I enjoyed a refreshingly abundant day this Memorial Day:
- I engaged in some great conversation and receive good advice from my dad on a long walk with my dog.
- While tanning at the pool, I picked up my favorite Russian classic author after a long and disappointing hiatus in the middle of the book. (Note: my writing style tends to change depending on what I write, so if you notice long and accurately descriptive sentences, you can thank Dostoevsky.)
- All of my belongings from my former and beloved home are now packed and ready to migrate to my next home somewhere in Kansas.
- It was a sad day for cows everywhere because of the immense and delicious amount of barbecuing happening across the country.
- Now, by the insistence of a dear friend, I have been planning out the next few days of the week so I can make them count in the eternal scheme of things.
I don’t remember what memorial means.
To be honest, I haven’t thought much today, or other days, about the people who lost their lives defending out country over the years. But even apart from my own consciousness, all of these men and women have affected my life and your life in more ways than we could count. It has been a fitting day to celebrate the freedoms I have as an American, and even if this day didn’t exist, every other day is a day I get to enjoy those freedoms.
I could never thank them enough, and in that way, I suppose I’m somewhat taking advantage of my freedoms. But I suppose if I were a soldier looking to future generations, I would not want them to be saddened by their inability to be thankful to a fair extent. I wouldn’t expect a thank-you, because what I did was willing, and even knowing that future generations were enjoying freedom because of my and other soldiers would bring me joy.
Paranoia isn’t free.
This week, I have also been wrestling with the idea of where I derive my significance. I realized that most of what I have been doing lately has simply been to make people happy, or to make God happy, because I have this oppressive, stifling feeling that everyone is watching me.
This has been no freedom at all, and nothing more than empty religion. My mom reminded me of the reality of grace. I often forget what grace means, and lately I have defined it erroneously as “the treatment you get when you’re not good enough.” It was a term for me that was full of shame and embarrassment for the inevitability of being imperfect. Grace sometimes makes me feel like a charity case — and that God’s charity would be unnecessary if I could just be good enough.
But just like the attitude of our soldiers, Jesus did not want us to be shamed by our limitations, or in slavery to some in-repayable debt.
If rhythm is a dancer, freedom is a paradox.
What does it mean to live in freedom? It’s this paradox somewhere between being unneeded and yet wanted. It’s somewhere between being assured of the future, while also being an active part of making it. It’s the dance of duty and desire. Perhaps part of it is being conscious of what you want now, but knowing what you want more later. But along with that is resting in the knowledge that God wants the highest good at all times — and that God always gets what He wants.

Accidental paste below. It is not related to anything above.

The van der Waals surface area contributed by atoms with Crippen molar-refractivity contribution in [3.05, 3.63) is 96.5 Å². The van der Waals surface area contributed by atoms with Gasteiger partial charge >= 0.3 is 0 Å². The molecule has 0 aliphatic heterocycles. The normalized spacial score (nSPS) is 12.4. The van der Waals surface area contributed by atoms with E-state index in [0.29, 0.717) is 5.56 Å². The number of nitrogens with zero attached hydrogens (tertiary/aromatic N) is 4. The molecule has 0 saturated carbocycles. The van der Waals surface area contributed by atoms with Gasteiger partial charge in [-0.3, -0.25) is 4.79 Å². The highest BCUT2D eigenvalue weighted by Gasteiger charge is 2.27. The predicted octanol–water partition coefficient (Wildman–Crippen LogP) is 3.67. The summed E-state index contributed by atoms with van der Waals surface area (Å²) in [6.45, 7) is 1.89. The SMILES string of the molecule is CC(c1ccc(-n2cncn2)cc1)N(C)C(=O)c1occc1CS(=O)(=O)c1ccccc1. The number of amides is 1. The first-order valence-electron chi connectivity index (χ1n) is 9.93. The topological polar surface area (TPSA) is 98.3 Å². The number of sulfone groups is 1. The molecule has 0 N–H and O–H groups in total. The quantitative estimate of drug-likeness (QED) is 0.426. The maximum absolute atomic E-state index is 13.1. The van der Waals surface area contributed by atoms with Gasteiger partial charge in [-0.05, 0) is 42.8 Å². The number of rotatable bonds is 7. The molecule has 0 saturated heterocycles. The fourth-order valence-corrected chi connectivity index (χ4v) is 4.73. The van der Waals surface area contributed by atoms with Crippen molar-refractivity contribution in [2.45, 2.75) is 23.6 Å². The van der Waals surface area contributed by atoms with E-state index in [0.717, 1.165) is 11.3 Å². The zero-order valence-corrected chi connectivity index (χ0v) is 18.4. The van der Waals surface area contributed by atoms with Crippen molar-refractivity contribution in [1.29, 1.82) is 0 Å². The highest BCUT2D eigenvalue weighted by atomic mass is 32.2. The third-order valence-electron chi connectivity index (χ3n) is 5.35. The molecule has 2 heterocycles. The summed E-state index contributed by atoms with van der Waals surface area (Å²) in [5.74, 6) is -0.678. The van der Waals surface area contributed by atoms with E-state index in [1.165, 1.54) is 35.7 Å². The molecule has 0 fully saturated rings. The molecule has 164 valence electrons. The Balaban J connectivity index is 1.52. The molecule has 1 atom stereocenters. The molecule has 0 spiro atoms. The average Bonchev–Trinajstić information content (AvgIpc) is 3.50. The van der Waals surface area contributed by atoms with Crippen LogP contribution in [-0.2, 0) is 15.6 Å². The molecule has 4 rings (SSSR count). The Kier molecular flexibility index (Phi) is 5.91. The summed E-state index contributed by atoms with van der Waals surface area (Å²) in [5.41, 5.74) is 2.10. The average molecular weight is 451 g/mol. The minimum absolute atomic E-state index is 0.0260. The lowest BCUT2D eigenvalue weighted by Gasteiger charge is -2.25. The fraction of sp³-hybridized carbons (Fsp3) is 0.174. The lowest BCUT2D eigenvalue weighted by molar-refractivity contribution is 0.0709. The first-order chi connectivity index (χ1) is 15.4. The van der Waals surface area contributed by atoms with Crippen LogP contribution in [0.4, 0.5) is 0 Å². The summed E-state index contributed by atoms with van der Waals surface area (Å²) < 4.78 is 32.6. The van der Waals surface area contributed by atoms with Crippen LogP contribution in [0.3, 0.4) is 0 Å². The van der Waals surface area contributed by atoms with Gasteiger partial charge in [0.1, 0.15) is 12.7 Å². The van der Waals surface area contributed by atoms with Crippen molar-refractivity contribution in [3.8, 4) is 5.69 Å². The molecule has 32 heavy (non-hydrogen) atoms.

Freedom includes both fields and fences, assurances and unknowns. Perhaps it’s also a mixture of confidence and confusion — that is, at least, the freedom to be confused, whether an answer is clear or not.
Rules don’t free people; people free people.
Most of all, freedom is a relationship that thrives on commitment and faithfulness. That is the freedom Jesus offers.
Jesus doesn’t want me to do “good things” because I’m afraid of what He thinks of me, or even to try to uphold a good reputation. He wants me to get my eyes off myself and look to His perfection, which I guess is enough for the both of us. Because Jesus paid the penalty for my sins before God, wiping away any punishment and wrath God had toward me, I no longer have to try to justify myself. Even if I sin, God sees me no differently and loves me no less. That’s freedom.
And even moreso is the idea that I’m free to love. If I only love because I’m worried about what will become of me if I don’t love, that is no love at all, but rather the most deceptive form of selfishness, because I look to others like I am giving up everything I want to bring them good, but in my heart I would know that I am really still just trying to get what I want — that is, self-justification.
But because Christ died for me, I know that no matter what I do, I have been justified by Him, my slate has been wiped clean, and I’m destined for heaven. Which means that I am free to sin, but I am more free to love than I ever could have been before.
I want to love people because I want to love them, not because I have to. Even if adopting this resolution I have realized that my capacity for and creativity in love only increases when I love freely rather than obligatorily.
If you have Jesus as the Lord of your life, you are inevitably destined for heaven. But your love is not inevitable. It’s a choice. Which means that to love and be loved by God and others, under the truth of the gospel, is to enjoy freedom to the fullest.
James 1:25, 2:12-13
My life isn’t just a series of necessary hurdles to jump through. It can’t be — not if I am to seek the abundant life God wants for me.
Freedom is not necessary. That’s why it’s called freedom.